4:30pm - 5:30pm
Room 209 Havemeyer
New York, NY 10027
When: Friday, April 28, 2017 at 4:30 PM
Where: 209 Havemeyer
Abstract: Large scale energy storage is increasingly a problem for the modern electrical grid. The intermittency of energy sources such as wind and solar can only be mitigated by efficient battery systems. Redox flow batteries (RFBs) are a versatile solution because their power and capacity can be scaled separately. However, aqueous RFBs are limited by the potential window of water while organic RFBs suffer from poor cyclability and low capacity. Here we report a series of compounds derived from perylene diimide (anolyte) and ferrocene (catholyte) that can be tailored for aqueous or organic systems and have demonstrated good stability in static cells. The molecules have high solubilities in many organic solvents and accept/give up multiple electrons, rivalling the energy density of the current state of the art, vanadium batteries. A zwitterionic perylene diimide does not undergo drastic changes in solubility when reduced, unlike originally neutral molecules. Furthermore, since the commercial viability of RFBs is often curtailed by the cost of the membrane, we used an inexpensive size-exclusion membrane that is compatible with the redox potentials of the compounds. The membrane inhibits crossover effectively, leading to a very high Coulombic efficiency. These perylene diimide and ferrocene derivatives are inexpensive aromatic molecules whose stable redox properties allow them to be used in batteries.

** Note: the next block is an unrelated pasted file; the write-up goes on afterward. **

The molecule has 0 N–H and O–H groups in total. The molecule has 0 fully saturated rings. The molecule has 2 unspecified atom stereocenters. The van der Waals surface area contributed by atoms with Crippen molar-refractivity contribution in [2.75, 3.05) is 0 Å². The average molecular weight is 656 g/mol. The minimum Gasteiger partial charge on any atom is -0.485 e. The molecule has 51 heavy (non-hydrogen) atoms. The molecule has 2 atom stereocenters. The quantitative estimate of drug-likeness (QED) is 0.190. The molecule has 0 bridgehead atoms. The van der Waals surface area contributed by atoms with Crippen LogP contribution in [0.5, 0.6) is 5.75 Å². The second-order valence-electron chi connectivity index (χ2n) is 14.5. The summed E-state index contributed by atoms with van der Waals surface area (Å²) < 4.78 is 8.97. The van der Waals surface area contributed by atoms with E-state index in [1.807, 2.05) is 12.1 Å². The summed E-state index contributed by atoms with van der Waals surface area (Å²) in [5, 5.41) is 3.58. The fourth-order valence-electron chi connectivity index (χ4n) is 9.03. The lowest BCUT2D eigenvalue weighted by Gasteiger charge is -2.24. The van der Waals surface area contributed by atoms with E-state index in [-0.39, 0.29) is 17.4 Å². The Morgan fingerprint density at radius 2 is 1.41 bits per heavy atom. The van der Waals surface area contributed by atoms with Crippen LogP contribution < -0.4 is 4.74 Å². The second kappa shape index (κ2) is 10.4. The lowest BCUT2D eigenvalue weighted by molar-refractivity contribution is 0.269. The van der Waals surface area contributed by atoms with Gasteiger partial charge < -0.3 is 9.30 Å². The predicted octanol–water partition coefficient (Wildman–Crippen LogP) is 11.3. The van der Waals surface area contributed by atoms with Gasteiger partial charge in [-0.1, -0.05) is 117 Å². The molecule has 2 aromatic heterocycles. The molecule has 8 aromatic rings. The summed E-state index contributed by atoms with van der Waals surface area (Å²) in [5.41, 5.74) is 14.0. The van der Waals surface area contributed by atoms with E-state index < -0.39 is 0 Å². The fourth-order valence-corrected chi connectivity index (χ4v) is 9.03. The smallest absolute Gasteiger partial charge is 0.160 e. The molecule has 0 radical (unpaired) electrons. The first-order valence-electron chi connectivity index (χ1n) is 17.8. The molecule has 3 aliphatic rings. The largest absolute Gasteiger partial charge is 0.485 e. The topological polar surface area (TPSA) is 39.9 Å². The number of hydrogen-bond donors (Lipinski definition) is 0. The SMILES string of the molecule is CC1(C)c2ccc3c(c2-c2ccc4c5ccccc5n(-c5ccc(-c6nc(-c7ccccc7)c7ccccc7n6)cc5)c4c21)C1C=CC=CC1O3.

Department of Chemistry, Columbia University, Havemeyer Hall, 3000 Broadway, New York, NY 10027, USA | 212-854-2202 | http://chem.columbia.edu/